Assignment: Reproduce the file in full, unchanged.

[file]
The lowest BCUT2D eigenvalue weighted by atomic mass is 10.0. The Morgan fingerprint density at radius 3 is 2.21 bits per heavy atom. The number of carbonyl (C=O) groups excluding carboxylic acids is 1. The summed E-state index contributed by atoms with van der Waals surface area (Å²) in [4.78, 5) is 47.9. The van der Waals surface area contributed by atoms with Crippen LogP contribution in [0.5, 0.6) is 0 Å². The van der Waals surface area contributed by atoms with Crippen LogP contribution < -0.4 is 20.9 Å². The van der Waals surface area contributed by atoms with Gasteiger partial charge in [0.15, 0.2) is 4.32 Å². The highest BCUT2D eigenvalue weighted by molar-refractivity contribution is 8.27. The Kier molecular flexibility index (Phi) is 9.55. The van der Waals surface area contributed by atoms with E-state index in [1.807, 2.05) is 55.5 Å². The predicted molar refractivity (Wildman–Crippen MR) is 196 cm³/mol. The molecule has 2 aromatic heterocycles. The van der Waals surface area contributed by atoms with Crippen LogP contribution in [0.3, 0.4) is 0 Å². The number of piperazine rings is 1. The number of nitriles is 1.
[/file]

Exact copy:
The lowest BCUT2D eigenvalue weighted by atomic mass is 10.0. The Morgan fingerprint density at radius 3 is 2.21 bits per heavy atom. The number of carbonyl (C=O) groups excluding carboxylic acids is 1. The summed E-state index contributed by atoms with van der Waals surface area (Å²) in [4.78, 5) is 47.9. The van der Waals surface area contributed by atoms with Crippen LogP contribution in [0.5, 0.6) is 0 Å². The van der Waals surface area contributed by atoms with Crippen LogP contribution < -0.4 is 20.9 Å². The van der Waals surface area contributed by atoms with Gasteiger partial charge in [0.15, 0.2) is 4.32 Å². The highest BCUT2D eigenvalue weighted by molar-refractivity contribution is 8.27. The Kier molecular flexibility index (Phi) is 9.55. The van der Waals surface area contributed by atoms with E-state index in [1.807, 2.05) is 55.5 Å². The predicted molar refractivity (Wildman–Crippen MR) is 196 cm³/mol. The molecule has 2 aromatic heterocycles. The van der Waals surface area contributed by atoms with Crippen LogP contribution in [0.3, 0.4) is 0 Å². The number of piperazine rings is 1. The number of nitriles is 1.